Light pollution is affecting the skies over more than half of our planet’s key wildlife areas and is likely to increase, warns a new study.
Less than a third of Key Biodiversity Areas (KBAs) were found to have completely pristine night skies not polluted to the zenith, the point in the sky directly overhead.
According to the research conducted on behalf of conservation group Birdlife International, more than half of KBAs lie entirely under artificially bright skies.
Light pollution artificially brightens the sky and has been linked to a variety of negative impacts in ecosystems affecting microbes, plants and many animals.
Night-time light pollution has been shown to have wide-ranging effects on both individual species and entire ecosystems because it plays with their natural cycles.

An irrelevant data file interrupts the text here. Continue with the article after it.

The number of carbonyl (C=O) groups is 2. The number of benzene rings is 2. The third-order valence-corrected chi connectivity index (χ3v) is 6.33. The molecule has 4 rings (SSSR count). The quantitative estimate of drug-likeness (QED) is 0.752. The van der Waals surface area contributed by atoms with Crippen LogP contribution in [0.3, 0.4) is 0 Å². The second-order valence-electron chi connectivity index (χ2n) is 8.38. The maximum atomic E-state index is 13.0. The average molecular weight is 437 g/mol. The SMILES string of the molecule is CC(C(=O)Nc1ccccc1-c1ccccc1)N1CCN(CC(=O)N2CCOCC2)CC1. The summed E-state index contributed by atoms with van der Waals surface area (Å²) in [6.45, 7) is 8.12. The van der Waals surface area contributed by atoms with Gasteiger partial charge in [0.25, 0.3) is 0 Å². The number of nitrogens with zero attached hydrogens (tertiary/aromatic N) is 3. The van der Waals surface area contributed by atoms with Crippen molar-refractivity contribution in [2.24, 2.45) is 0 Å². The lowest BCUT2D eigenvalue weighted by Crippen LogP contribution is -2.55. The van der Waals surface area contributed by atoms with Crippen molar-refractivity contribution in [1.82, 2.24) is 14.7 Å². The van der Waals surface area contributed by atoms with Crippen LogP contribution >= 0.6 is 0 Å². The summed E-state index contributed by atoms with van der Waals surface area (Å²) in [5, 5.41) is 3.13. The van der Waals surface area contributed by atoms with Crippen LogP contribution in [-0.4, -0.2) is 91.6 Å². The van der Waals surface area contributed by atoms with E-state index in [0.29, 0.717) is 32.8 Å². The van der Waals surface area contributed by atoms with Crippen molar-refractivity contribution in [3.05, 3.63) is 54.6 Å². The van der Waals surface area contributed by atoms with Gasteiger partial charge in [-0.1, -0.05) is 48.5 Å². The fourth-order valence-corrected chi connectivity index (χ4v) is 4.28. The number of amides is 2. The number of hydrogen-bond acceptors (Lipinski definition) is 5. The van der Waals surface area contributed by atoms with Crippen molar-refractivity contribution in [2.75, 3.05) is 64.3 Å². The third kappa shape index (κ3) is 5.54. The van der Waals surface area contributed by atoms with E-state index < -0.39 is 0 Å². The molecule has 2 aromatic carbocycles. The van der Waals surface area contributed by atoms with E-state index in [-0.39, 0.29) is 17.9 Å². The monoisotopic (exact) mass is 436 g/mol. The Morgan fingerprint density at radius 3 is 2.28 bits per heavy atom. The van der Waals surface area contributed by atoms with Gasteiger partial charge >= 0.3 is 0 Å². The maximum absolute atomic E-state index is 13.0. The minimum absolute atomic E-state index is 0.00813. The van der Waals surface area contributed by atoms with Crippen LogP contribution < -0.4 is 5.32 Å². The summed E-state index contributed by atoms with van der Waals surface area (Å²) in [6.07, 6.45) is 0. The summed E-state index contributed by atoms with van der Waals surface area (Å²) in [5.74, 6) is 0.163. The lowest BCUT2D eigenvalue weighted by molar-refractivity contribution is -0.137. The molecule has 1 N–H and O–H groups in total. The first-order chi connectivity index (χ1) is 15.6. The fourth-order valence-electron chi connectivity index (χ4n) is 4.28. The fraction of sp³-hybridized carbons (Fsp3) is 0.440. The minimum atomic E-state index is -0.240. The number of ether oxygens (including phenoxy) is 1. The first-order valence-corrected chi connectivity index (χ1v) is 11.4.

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Light pollution is affecting the skies over more than half of our planet’s key wildlife areas and is likely to increase, warns a new study. The map shows (a) pristine night‐time skies (ratio of artificial brightness to natural brightness ≤0.01) and (b) night‐time skies not polluted to the zenith (ratio of artificial brightness to natural brightness
Experts from the University of Exeter carried out a global assessment of the overlap between KBAs, places identified as being important for preserving global biodiversity, and the most recent atlas of artificial skyglow.
The team concentrated on ‘skyglow’ – light scattered and reflected into the atmosphere that can extend to great distances.
The extent of light pollution of KBAs varies by region, affecting the greatest proportion of KBAs in Europe and the Middle East.